The Starchild skull is a deformed human skull likely to have been that of a child who died as a result of congenital hydrocephalus, and which paranormalist Lloyd Pye has claimed is of extraterrestrial origin.
Claims of Lloyd Pye
Pye claimed to have obtained the skull from Ray and Melanie Young of El Paso, Texas, in February 1999, stating that the skull was found around 1930 in a mine tunnel about 100 miles (160 km) southwest of Chihuahua, Mexico, buried alongside a normal human skeleton that was exposed and lying supine on the surface of the tunnel.
Pye claimed the skull to be a hybrid offspring of an extraterrestrial and a human female. A dentist who examined the upper right maxilla found with the skull determined that the skull was that of a child aged 4.5 to 5 years. The volume, however, of the interior of the starchild skull is 1,600 cubic centimeters, which is 200 cm³ larger than the average adult's brain, and 400 cm³ larger than an adult of the same approximate size. The orbits are oval and shallow, with the optic nerve canal situated closer to the bottom of the orbit than to the back. There are no frontal sinuses. The back of the skull is flattened. The skull consists of calcium hydroxyapatite, the normal material of mammalian bone.
Assessment of the evidence
Neurologist Steven Novella of Yale University Medical School says that the cranium exhibits all of the characteristics of a child who has died as a result of congenital hydrocephalus, and the cranial deformations were the result of accumulations of cerebrospinal fluid within the skull.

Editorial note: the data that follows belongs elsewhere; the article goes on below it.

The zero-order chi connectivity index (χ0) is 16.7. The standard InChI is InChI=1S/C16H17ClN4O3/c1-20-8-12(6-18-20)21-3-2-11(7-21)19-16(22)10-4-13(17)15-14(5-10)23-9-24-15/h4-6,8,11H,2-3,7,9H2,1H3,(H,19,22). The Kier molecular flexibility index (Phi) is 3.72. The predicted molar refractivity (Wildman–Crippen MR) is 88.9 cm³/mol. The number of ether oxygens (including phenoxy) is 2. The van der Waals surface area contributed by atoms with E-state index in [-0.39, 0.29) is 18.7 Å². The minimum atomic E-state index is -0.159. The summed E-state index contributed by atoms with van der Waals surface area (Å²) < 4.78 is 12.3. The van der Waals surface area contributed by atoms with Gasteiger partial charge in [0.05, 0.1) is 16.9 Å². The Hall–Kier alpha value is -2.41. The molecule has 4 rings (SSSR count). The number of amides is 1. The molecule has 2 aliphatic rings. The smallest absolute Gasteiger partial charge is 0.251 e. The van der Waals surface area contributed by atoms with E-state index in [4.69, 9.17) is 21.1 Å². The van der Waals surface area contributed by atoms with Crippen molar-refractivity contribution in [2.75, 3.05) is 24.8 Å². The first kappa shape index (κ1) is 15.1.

DNA testing in 1999 at BOLD (Bureau of Legal Dentistry), a forensic DNA lab in Vancouver, British Columbia found standard X and Y chromosomes in two samples taken from the skull, "conclusive evidence that the child was not only human (and male), but both of his parents must have been human as well, for each must have contributed one of the human sex chromosomes."
Further DNA testing in 2003 at Trace Genetics, which specializes in extracting DNA from ancient samples, isolated mitochondrial DNA from both recovered skulls. The child belongs to haplogroup C. Since mitochondrial DNA is inherited exclusively from the mother, it makes it possible to trace the offspring's maternal lineage. The DNA test therefore confirmed that the child's mother was a Haplogroup C human female. However, the adult female found with the child belonged to haplogroup A. Both haplotypes are characteristic Native American haplogroups, but the different haplogroup for each skull indicates that the adult female was not the child's mother.
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